My fourth ride of the eighth coffeeneuring challenge; each one different so far; equally good scenery to , but much better coffee.
We were going away for a four day weekend due to the Melbourne festival of horse whipping, drunkenness and gambling … err, the Melbourne Cup … and taking the bikes with us. It takes up too much of the day if I try and ride the whole 200 km from Melbourne to Lorne so I’d decided to wait until somewhere around Freshwater Creek or Moriac – depending on the route we took – and ride the rest of the way from there.
Our early morning start failed to materialise so it was lunch time by the time we got to Freshwater Creek, which is very convenient as this is the home of Freshwater Creek Cakes – a bakery that makes delicious pies and pastries as well as cakes.
Well fed on a tasty Moroccan Lamb pie I was on my way at 1 pm and heading straight south with a howling westerly blowing soldily against me. To add to the fun the shoulder had recently been re-gravelled and the entire section from there to Bellbrae was loose drifts of gravel and high speed close-passing traffic.
It was a pleasant relief to turn off into Bellbrae and climb the steep hill through the village, past the cricket ground, then turn right back into the wind to join the Great Ocean Road.
Bellbrae to Anglesea and then on to Aireys Inlet was more of a headwind, but at least there’s a half-decent shoulder on the road and no more of the loose gravel. I had a brief stop in Anglesea to top up the bidon, then back on the road and back into the wind.
I made a brief photo stop at the top of Urquhart Bluff to visit one of the bronze plaques along the coast – I think that a project for another day will be to find out how many of them there are and get a photo of the bike at each one… if I haven’t managed to do so already.
Arrived at Aireys Inlet just as the annual fete for the local school was starting to close up so I pulled in to have a look around – any excuse to get out of the wind. The remnants of a day’s stalls of artisanal olives, artisanal cheese, artisanal honey, artisanal wine, artisanal wood carvings, artisanal woollen goods and artisanal anything else you care to mention. I had a small sample of some very tasty cheese, olive oil and bread, but wasn’t really in a position to stock up on anything and was only using it as a break from the unrelenting wind.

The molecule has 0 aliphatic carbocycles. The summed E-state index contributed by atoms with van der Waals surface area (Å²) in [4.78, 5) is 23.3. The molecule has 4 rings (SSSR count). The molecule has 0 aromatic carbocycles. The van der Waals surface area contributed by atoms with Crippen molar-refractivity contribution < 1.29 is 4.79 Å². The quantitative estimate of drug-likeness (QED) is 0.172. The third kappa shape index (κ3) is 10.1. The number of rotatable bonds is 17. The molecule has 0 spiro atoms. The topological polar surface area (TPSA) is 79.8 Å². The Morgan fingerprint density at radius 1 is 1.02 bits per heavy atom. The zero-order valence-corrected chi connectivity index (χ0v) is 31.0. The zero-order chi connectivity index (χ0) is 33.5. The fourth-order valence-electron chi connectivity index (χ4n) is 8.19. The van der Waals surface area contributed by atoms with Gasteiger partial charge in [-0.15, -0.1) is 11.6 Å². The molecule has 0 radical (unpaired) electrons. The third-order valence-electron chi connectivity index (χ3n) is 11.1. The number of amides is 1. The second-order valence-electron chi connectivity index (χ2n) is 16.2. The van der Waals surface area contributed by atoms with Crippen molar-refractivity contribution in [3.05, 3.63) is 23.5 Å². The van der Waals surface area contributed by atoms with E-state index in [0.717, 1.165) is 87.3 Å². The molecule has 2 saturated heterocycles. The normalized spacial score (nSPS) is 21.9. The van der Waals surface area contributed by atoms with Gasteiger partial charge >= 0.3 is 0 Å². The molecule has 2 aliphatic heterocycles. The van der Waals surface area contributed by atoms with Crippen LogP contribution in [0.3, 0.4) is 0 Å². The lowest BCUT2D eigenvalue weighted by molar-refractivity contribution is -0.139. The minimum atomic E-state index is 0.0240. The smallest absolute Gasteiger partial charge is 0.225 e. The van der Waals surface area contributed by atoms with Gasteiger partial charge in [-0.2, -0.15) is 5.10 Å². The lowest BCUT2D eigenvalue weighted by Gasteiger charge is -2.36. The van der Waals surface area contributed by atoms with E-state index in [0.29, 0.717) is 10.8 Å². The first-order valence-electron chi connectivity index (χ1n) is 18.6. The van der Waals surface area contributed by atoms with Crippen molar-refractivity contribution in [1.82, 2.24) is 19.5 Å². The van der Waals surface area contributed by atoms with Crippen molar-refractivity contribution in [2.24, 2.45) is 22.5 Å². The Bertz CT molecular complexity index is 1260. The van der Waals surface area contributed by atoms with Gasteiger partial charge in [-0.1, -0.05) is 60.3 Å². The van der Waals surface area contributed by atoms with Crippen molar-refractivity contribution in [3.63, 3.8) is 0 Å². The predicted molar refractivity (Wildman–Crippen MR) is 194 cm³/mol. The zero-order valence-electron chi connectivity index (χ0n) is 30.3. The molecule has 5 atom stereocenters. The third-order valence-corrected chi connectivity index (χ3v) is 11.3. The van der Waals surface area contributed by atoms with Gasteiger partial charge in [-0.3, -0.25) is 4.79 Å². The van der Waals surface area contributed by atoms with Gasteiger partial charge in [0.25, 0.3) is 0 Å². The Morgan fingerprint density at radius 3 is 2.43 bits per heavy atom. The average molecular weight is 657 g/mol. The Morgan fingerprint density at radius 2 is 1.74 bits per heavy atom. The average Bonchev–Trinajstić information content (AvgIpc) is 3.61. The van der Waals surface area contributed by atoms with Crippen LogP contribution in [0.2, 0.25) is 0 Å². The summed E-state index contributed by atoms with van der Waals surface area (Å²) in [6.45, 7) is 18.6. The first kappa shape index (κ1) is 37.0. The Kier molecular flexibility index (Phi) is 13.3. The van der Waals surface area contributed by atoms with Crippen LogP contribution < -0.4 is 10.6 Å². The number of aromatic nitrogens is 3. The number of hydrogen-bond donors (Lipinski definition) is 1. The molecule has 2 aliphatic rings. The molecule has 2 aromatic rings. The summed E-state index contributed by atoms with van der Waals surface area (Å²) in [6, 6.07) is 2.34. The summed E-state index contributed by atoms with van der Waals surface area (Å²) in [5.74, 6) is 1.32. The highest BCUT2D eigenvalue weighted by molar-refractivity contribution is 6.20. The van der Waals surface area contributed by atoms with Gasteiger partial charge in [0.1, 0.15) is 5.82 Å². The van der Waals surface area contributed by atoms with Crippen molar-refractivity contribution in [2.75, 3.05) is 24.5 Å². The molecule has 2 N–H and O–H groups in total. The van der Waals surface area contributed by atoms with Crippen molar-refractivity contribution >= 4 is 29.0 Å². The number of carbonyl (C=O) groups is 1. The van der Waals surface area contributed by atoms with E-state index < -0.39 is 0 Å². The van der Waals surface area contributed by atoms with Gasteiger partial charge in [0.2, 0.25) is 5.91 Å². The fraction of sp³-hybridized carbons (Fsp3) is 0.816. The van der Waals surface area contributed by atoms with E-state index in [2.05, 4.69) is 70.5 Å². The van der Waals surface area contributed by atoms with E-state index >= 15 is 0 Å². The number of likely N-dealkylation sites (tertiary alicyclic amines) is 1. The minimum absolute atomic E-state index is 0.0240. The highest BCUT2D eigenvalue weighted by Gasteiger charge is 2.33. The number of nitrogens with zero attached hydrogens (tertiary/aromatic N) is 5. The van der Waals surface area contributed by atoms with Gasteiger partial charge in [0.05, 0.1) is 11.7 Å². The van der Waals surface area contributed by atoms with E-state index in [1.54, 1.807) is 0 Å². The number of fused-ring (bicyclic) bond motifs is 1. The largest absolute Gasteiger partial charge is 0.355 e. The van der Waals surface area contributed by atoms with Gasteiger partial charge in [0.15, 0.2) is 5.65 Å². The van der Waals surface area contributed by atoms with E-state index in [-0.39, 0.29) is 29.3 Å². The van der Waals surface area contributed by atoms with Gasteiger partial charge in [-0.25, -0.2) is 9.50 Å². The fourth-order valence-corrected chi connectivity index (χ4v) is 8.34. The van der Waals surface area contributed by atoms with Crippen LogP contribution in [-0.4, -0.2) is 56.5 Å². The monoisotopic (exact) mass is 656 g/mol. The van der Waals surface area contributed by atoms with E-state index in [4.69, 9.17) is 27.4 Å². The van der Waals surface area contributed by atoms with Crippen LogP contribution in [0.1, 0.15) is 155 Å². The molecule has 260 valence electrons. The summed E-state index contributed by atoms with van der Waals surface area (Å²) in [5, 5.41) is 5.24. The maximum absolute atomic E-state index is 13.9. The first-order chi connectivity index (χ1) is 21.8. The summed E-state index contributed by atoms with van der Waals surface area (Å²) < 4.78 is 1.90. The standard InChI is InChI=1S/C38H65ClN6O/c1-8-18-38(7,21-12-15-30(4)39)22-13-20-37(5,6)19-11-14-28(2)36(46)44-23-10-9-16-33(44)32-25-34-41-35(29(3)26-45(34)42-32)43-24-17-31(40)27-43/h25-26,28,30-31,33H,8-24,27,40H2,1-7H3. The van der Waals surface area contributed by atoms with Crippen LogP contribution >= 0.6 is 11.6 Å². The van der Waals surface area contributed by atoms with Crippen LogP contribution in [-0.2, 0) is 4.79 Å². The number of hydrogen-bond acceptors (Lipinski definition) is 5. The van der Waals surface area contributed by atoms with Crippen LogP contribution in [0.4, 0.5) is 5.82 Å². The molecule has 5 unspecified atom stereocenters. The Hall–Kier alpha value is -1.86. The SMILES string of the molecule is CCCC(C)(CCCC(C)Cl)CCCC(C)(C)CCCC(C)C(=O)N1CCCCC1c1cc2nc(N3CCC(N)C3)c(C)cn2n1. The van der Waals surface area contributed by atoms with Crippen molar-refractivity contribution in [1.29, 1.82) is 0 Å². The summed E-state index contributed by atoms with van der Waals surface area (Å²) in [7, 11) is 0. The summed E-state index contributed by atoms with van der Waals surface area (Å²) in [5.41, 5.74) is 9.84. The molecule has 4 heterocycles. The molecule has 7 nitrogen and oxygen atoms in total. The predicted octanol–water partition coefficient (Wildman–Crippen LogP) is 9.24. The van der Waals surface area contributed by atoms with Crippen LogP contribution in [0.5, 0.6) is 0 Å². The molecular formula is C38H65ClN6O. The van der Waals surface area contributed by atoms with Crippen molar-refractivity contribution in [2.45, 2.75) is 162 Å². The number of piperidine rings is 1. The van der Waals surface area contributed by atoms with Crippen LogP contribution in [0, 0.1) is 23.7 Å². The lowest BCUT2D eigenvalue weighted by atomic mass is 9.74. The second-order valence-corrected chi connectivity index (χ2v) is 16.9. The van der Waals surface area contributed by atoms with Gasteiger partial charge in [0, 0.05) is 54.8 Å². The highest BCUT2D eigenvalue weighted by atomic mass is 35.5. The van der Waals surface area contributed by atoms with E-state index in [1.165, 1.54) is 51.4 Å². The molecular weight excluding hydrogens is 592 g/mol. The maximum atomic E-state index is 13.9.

A short ride to the far end of Aireys Inlet and the coffee of the day – the other members of the family had previously visited Onda’s Foodhouse and recommended it so I decided to make it my stop. I think anywhere out of the wind today would get a minimum of 4⁄5 stars, but it was a very pleasant spot to sit, out of the wind, facing west towards the sun and the wetlands of Painkalac creek. A thoroughly enjoyable warming cappuccino and a small coffee muffin, together with good music … even if the cover of “Lucy in the Sky with Diamonds” did get stuck in my head for the rest of the ride to Lorne.
From Aireys Inlet its a further 15 km to Lorne, along the coast watching the surf for some of its length then twisting up and down inland around to Big Hill before finally coming back out at North Lorne. Turning inland at Devils Elbow into the forest was a pleasure, once again it got me out of the wind! Then twist and turn and climb to Cinema point, drop back down to sea level at Cathedral Rock and be astounded at the huge number of surfers out today – the surf was “going off” – then finally in to Lorne and up to the house to rejoin the family.
Airey’s Inlet, Anglesea, Bellbrae, Cathedral Rock, Cinema Point, Devil’s Elbow, Freshwater Creek, Lorne, Urquhart Bluff.Image Credit